Financial Assistance Standards

Pratt applies New York State minimum academic standards to all students receiving Pratt aid, state and federal aid, and loans insured or guaranteed by the federal government.

Review Policies

The Office of Student Financial Services will periodically review the GPA and number of credits earned by each financial aid recipient using his or her academic transcript. Credits earned includes only those for courses with grades of A through D.

A student not meeting these standards will be placed on financial aid probation for one semester. After the grades for the probation semester are calculated, the student’s transcript will be reviewed. If the student still fails to meet the standards, all of his or her financial aid will be revoked beginning with the semester following the probation semester. Once the student meets the minimum standards, he or she may reapply for financial aid. It is the student’s responsibility to advise the Office of Student Financial Services if he or she has had grade changes that bring the cumulative GPA back up to the minimum standard.

A student who does not meet the requirements for TAP may apply for a waiver. A waiver may be granted only once on the undergraduate level. A waiver may be granted only after the student has met with the Executive Director of Student Financial Services and Compliance and the TAP Certification Officer.

To receive a waiver, the student must be able to provide documentation of unusual circumstances that have affected his or her academic progress. Further information regarding the certification for New York State aid can be obtained by contacting a Pratt financial aid counselor.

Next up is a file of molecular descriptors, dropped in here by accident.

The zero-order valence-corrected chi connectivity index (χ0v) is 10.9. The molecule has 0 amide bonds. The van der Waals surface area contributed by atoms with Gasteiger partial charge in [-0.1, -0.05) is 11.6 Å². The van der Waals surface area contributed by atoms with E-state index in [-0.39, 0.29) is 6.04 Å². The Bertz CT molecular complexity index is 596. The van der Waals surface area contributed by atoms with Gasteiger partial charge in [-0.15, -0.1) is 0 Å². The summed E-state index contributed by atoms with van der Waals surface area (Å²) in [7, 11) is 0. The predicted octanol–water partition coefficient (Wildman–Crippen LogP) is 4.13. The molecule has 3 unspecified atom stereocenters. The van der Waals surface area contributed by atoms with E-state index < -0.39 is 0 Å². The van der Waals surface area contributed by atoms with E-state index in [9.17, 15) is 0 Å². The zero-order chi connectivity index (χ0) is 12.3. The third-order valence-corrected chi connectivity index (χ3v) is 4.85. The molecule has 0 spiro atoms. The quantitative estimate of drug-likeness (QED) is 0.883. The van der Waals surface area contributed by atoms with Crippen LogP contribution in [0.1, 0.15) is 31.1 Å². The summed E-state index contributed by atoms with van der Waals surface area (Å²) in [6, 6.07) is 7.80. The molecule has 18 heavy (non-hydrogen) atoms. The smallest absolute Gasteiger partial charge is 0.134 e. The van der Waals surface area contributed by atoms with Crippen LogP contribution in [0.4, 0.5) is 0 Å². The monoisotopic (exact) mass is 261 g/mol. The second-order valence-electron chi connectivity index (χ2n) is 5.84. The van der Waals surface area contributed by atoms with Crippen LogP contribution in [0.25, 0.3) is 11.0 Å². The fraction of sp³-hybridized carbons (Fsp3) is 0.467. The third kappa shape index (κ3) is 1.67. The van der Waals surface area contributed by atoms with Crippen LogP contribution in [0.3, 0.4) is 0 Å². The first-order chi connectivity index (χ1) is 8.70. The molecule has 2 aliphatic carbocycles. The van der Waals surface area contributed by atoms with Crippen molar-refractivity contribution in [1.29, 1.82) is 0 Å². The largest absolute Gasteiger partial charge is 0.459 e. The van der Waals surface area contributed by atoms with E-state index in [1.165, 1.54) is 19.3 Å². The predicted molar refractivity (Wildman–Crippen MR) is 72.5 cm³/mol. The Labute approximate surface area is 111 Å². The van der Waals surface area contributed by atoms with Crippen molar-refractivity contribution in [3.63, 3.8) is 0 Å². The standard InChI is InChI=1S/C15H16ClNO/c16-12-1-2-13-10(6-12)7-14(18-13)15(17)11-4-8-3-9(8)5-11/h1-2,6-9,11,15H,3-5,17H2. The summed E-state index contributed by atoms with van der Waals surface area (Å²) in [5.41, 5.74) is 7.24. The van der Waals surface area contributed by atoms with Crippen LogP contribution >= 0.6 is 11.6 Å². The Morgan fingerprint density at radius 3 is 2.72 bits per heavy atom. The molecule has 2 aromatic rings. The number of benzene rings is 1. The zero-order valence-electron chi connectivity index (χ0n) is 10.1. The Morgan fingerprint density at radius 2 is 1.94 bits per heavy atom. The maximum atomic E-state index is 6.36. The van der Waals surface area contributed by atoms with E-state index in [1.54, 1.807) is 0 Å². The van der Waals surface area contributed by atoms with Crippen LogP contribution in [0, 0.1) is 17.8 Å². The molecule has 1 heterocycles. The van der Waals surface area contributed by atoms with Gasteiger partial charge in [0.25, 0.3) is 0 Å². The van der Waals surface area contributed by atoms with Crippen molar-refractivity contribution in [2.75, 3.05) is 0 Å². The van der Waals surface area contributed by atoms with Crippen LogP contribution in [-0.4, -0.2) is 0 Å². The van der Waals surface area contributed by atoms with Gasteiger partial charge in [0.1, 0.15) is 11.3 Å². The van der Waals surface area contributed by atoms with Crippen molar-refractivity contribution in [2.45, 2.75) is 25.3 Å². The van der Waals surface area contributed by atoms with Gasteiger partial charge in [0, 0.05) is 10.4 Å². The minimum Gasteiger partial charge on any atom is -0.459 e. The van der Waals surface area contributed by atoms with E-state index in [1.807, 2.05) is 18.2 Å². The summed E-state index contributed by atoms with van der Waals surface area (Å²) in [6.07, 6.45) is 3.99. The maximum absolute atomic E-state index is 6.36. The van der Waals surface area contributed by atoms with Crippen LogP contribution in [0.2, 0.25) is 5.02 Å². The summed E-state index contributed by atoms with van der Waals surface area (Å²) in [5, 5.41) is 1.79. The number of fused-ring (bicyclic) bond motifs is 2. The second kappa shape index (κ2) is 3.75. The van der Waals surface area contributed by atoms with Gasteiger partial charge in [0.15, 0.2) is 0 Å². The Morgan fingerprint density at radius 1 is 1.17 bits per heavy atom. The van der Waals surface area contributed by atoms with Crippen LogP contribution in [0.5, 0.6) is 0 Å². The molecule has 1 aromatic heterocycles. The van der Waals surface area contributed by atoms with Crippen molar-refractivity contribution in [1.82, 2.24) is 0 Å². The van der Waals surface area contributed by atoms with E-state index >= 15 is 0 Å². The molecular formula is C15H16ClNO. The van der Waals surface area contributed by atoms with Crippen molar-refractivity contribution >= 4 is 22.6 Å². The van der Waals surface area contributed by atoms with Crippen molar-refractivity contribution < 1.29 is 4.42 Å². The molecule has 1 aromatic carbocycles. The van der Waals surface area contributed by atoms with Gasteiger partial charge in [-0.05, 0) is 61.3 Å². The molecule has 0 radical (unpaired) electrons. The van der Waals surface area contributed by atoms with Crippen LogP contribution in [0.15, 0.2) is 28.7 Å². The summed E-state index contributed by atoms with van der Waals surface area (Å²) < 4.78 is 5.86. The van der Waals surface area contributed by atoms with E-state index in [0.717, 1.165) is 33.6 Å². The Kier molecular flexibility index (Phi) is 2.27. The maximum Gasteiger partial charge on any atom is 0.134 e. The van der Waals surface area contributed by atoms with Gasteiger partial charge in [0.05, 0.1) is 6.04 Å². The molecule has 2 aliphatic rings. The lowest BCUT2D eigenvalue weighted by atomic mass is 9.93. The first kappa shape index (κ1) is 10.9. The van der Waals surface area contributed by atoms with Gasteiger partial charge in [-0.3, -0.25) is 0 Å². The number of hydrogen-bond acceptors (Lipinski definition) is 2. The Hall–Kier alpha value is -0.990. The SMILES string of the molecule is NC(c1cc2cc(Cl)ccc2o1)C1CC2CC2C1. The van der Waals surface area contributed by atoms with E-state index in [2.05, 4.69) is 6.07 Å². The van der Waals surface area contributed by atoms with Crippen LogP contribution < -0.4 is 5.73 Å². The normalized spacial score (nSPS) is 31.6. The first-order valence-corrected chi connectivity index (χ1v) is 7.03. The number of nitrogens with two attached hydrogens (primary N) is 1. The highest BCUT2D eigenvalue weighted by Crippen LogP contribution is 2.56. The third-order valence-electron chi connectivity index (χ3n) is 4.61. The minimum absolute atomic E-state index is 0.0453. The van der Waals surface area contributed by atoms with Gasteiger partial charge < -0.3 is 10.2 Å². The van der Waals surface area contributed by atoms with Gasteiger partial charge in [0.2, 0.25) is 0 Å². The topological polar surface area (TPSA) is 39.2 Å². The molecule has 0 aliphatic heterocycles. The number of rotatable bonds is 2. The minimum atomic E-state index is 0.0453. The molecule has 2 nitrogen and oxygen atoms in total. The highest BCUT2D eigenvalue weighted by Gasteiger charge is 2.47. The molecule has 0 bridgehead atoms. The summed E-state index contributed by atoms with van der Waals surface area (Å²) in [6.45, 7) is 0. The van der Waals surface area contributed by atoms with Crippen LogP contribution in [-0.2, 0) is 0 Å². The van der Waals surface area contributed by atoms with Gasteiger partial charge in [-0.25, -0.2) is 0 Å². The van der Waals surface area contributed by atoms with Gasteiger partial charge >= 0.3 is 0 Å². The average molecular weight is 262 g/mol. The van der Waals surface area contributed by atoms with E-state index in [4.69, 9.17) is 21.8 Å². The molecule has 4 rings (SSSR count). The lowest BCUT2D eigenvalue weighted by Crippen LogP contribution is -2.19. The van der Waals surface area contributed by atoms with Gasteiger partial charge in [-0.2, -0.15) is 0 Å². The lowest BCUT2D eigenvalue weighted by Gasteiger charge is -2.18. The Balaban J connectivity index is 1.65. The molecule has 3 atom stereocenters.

Out-of-State Programs

Other state scholarship programs and where to apply:

Maryland

Higher Education Commission
Empowering Higher Education
6 North Liberty Street
Baltimore, MD 21201
800.974.0203

Vermont

Vermont Student Assistance Corp.
P.O. Box 2000
Winooski, VT 05404
888.253.4819

Virgin Islands

Board of Education
P.O. Box 11900
St. Thomas, VI 00801
340.774.4546

Washington, DC

Office of the State Superintendent of Education
810 1st Street NE, Third Floor
Washington, DC 20002
202.727.2824

These state and district programs are available only to residents. Pratt knows of no other states that make awards to students at a New York college.

State Education Agencies

Alaska

Alaska Commission on Post-Secondary Education
PO Box 110505
Juneau, AK 99811-0505
800.441.2962

Arkansas

Department of Higher Education
423 Main Street, Suite 400
Little Rock, AR 72201
501.371.2000

California

California Student Aid Commission
P.O. Box 419026
Rancho Cordova, CA 95741-9026
888.224.7268

Connecticut

State Scholarship Program
Commission for Higher Education
39 Woodland Street
Hartford, CT 06105-2326
800.842.0229

Delaware

Delaware Post-Secondary
Education Commission
Carvel State Office Building
820 North French Street, 5th Floor